The Unfairness of our ‘Fairness’ Fetish

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One of my earliest memories is of a conversation among my grandmother’s friends discussing how ‘dark’ I was and how inexplicable it was given that both my parents were ‘fair’. Though I can’t recall any other such references as a small child but they must have been frequent enough to have prompted me to ask my father to give me a good scrub with lots of soap so that I could be fair! Later, my sister, who was ‘fair’ and 4 years younger to me, started taking exception to anyone calling me ‘moila’ (the Bengali colloquial for ‘dark-skinned’ which literally means ‘dirty’). When she was only 4, she told off close relatives so effectively (“Why do you call her ‘moila’, doesn’t she bathe?”!) that the topic of my complexion was never raised, at least not in our presence. My parents made no bones about the fact that they intensely disliked these old ladies who loved to pick on my complexion. All this meant that, unlike a lot of others, I grew up without a chip on my shoulder regarding my skin colour.

Of course, the basic issue of ‘fair’ vs ‘dark’ continued over the years. In school, my classmates wondered aloud how I was dark when my sister was so fair. I would smile to myself and imagine setting my sister on them! There was a standard joke that dark women wouldn’t find husbands because 1. A dark guy needed a fair wife to produce fair offspring and 2. Why would a fair guy marry anyone ‘less’ than him?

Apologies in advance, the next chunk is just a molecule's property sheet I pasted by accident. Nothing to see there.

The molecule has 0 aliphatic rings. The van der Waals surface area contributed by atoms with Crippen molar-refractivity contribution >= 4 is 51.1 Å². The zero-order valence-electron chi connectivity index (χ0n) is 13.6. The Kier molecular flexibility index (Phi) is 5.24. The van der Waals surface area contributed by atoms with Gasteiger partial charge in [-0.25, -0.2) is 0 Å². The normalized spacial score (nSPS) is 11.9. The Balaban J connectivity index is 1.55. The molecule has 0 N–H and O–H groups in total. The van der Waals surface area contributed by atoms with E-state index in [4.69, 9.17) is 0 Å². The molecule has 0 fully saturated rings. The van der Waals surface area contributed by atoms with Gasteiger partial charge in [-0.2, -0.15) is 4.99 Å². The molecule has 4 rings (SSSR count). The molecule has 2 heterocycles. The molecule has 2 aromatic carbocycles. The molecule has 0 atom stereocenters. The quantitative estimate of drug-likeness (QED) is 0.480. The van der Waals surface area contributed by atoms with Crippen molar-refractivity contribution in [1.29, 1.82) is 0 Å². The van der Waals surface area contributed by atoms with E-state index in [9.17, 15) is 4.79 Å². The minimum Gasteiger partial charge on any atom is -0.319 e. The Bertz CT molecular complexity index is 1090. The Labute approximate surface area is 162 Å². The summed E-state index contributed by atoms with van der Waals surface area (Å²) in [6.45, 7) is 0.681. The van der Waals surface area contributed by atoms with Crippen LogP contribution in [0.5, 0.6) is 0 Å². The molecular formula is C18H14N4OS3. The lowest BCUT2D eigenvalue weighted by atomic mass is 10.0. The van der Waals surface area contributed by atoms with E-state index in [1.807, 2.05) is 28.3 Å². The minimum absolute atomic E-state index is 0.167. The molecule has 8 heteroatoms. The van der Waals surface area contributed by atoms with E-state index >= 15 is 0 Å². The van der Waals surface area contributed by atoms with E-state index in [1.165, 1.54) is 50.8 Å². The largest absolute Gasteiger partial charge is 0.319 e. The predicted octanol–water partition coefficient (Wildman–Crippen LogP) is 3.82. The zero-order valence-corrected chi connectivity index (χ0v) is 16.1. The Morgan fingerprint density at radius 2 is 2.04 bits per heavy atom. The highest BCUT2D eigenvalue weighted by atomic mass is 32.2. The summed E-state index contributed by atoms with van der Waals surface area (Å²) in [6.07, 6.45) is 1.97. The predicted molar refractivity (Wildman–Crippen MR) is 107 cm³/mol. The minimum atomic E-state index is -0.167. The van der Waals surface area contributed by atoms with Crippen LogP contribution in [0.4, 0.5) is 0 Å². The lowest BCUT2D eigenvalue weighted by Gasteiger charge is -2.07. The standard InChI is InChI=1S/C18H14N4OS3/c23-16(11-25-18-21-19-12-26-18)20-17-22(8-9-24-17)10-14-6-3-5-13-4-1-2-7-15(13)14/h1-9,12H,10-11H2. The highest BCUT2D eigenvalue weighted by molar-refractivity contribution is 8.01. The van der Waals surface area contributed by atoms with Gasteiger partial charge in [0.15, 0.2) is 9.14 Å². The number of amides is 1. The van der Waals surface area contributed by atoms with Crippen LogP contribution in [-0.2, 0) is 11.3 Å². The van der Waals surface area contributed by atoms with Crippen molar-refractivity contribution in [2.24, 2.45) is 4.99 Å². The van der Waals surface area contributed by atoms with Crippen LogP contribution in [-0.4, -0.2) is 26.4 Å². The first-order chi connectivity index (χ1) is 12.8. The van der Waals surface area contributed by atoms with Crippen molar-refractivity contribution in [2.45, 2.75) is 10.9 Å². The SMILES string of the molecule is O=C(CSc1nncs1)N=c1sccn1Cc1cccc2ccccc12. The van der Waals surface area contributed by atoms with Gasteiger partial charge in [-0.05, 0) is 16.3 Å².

Countless people around me have described someone as ‘dark BUT pretty’, as if there is a contradiction there. Once, an acquaintance who had just seen my father, was raving about how fair (and handsome) my father was and how difficult it was to believe that I was his daughter. I finally shut her up saying “Let me talk to my mother and get back to you on that!” I’ve heard wonderfully dark adult women asking me which fairness cream I used. On being told that I didn’t use any, they would first be taken aback and then grudgingly admit that despite using them since childhood, their creams weren’t working. “Why don’t you be happy with what you are and not waste money on these creams?” I’d tell them smilingly while mentally berating them with much stronger words. I make it a point to share these experiences with people just to make a point, but guess what? More often than not, they try to reassure me by saying that I’m not THAT dark, totally missing the point.

I am 47 years old and have had my share of ups and downs but I can’t recall my skin colour having an impact on a single one of them. I have only one regret, though – not having the dark complexioned daughters I wanted (and therefore, not being able to take on some regressive, fairness obsessed people on their behalf). I do have sons who aren’t ‘fair’, but that’s hardly the same thing…




Nandini Bhattacharjee, 47, has lived in Kolkata, Durgapur, Hospet and now resides in Pune. She worked for 18 years in a steel plant mainly in environment management. Nandini has been a trainer for management training programmes for 21 years. She took an early retirement from 'paid' work and spends some time volunteering when she's not mentally wrestling with her teenage sons.

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